Cramming Before the Czech Exam

The B1 exam for the students at our department will be held this week. In the past two weeks I have been streamlining my procedures and trying to fit in as much exam prep as possible. I have namely:

Turned on the online classroom countdown timer for reading and grammar exercises

Prepared extra reading and listening exercises. I didn’t use authentic materials because I needed to keep in mind the level. Instead, I adapted reading and listening from another course book that the students do not use.

Now we know the results of last week’s Mock Test. The results for reading have been generally very good, which I attribute to the massive amounts of reading I threw at the students. Listening is good with one of my groups, less good with my other one. The Grammar and Vocab test was pretty bad with everyone (but it always is) and writing is the worst part, because students don’t seem to be applying the grammar they have learnt and make a ton of mistakes.

I had three days till the exam – Mon, Tue, Wed. So what did I do today?

  • Keeping a reasonable amount of listening&reading so that the students don’t lose what they have gained.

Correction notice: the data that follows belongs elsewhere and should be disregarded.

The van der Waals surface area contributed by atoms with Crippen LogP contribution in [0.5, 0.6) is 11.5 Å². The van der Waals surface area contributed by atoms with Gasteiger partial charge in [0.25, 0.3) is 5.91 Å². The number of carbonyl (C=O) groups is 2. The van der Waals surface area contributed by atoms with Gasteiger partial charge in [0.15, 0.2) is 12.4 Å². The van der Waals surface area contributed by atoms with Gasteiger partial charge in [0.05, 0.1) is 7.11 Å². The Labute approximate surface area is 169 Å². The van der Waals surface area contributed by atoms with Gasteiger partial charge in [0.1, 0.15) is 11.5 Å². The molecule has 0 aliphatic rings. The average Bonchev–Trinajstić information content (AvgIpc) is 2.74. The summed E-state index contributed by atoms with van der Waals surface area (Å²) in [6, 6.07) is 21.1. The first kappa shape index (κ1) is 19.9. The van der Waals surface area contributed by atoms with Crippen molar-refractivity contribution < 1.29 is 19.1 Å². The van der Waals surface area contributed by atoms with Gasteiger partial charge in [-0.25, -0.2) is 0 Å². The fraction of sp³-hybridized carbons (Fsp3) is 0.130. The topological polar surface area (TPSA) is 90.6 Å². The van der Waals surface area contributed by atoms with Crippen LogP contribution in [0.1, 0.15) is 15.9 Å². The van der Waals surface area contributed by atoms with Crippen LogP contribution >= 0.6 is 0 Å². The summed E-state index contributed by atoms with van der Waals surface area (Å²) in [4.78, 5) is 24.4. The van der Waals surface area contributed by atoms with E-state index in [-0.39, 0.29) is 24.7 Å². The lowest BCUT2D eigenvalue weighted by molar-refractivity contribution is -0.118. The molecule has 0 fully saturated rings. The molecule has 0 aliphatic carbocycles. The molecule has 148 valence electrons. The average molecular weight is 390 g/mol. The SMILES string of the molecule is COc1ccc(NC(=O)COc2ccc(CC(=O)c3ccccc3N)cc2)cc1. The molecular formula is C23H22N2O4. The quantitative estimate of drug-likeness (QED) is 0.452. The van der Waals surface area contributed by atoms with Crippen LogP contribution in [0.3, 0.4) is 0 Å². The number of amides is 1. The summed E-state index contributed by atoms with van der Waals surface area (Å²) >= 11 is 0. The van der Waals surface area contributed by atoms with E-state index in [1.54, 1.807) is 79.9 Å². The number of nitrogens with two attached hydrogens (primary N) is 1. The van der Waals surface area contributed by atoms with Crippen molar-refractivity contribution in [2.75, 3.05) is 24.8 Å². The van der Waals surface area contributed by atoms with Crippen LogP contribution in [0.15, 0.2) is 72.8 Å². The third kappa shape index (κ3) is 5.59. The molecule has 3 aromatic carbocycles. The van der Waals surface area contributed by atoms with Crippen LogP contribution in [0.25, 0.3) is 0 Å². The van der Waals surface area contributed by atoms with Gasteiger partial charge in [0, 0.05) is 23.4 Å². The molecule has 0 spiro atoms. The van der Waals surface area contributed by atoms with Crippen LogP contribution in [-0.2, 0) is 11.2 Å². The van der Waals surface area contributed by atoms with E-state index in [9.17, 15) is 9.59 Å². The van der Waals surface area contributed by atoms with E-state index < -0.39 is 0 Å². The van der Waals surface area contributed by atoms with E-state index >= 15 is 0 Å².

• Increased the number of grammatical gapfills – fill in a word from a choice (four more words than there are gaps) and open clozes
  • Increased the amount of a)b)c) grammar exercises – fast and hopefully effective
  • AND just today invented a micro-writing task which I am really proud of. Here it is:

As there is no time for me to correct huge amounts of writing, and the students are making tons of mistakes anyway, I asked all students to get a piece of paper. Two students came to the WB. I asked a question based around our “oral topics” – for example: Do you eat healthy? Jíte zdravě? Or:  What’s your idea of a pleasant evening? Jak si představujete příjemně strávený večer?

The students had to write ONE SENTENCE ONLY. Then we corrected what was on the board, I corrected what the others had written that I was able to in the short while, and the students swapped. A different question was asked. As the practice progressed, all students had hopefully realised they were all making the same kind of errors. The last question involved writing two sentences and I collected the answers to check after class. There are 18 students, so two sentences from each is manageable. To be continued tomorrow.

How did this benefit my students? Hopefully they managed to fix some of their fossilized errors. There is also a “correct the mistakes” question in our exam, so it addresses that. And the students get to practise giving opinions about our “topics”.

Anything else I can do in two days? Thanks!


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